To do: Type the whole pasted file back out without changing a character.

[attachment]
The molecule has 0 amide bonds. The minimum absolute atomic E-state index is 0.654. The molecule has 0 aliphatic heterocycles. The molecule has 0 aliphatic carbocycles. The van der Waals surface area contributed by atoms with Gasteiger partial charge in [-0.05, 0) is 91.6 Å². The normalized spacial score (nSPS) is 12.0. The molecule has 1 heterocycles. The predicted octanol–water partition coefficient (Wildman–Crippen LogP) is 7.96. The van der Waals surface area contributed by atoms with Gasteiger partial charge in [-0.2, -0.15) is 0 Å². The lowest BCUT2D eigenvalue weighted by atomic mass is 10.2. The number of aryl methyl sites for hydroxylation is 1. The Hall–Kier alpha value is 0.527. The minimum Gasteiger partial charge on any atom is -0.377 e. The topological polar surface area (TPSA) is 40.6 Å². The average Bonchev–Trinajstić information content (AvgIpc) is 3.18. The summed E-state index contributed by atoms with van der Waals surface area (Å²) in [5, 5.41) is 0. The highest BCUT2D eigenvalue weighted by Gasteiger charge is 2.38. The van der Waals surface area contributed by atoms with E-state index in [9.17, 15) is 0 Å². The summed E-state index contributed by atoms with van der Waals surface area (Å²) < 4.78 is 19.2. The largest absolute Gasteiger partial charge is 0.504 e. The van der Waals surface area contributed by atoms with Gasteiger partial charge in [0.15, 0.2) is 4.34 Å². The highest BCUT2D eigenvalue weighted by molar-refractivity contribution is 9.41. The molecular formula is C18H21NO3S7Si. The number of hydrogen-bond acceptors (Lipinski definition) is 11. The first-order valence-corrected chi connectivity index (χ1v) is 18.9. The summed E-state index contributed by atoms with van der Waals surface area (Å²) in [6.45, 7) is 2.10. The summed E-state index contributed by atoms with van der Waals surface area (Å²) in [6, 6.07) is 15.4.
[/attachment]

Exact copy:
The molecule has 0 amide bonds. The minimum absolute atomic E-state index is 0.654. The molecule has 0 aliphatic heterocycles. The molecule has 0 aliphatic carbocycles. The van der Waals surface area contributed by atoms with Gasteiger partial charge in [-0.05, 0) is 91.6 Å². The normalized spacial score (nSPS) is 12.0. The molecule has 1 heterocycles. The predicted octanol–water partition coefficient (Wildman–Crippen LogP) is 7.96. The van der Waals surface area contributed by atoms with Gasteiger partial charge in [-0.2, -0.15) is 0 Å². The lowest BCUT2D eigenvalue weighted by atomic mass is 10.2. The number of aryl methyl sites for hydroxylation is 1. The Hall–Kier alpha value is 0.527. The minimum Gasteiger partial charge on any atom is -0.377 e. The topological polar surface area (TPSA) is 40.6 Å². The average Bonchev–Trinajstić information content (AvgIpc) is 3.18. The summed E-state index contributed by atoms with van der Waals surface area (Å²) in [5, 5.41) is 0. The highest BCUT2D eigenvalue weighted by Gasteiger charge is 2.38. The van der Waals surface area contributed by atoms with E-state index in [9.17, 15) is 0 Å². The summed E-state index contributed by atoms with van der Waals surface area (Å²) < 4.78 is 19.2. The largest absolute Gasteiger partial charge is 0.504 e. The van der Waals surface area contributed by atoms with Gasteiger partial charge in [0.15, 0.2) is 4.34 Å². The highest BCUT2D eigenvalue weighted by molar-refractivity contribution is 9.41. The molecular formula is C18H21NO3S7Si. The number of hydrogen-bond acceptors (Lipinski definition) is 11. The first-order valence-corrected chi connectivity index (χ1v) is 18.9. The summed E-state index contributed by atoms with van der Waals surface area (Å²) in [6.45, 7) is 2.10. The summed E-state index contributed by atoms with van der Waals surface area (Å²) in [6, 6.07) is 15.4.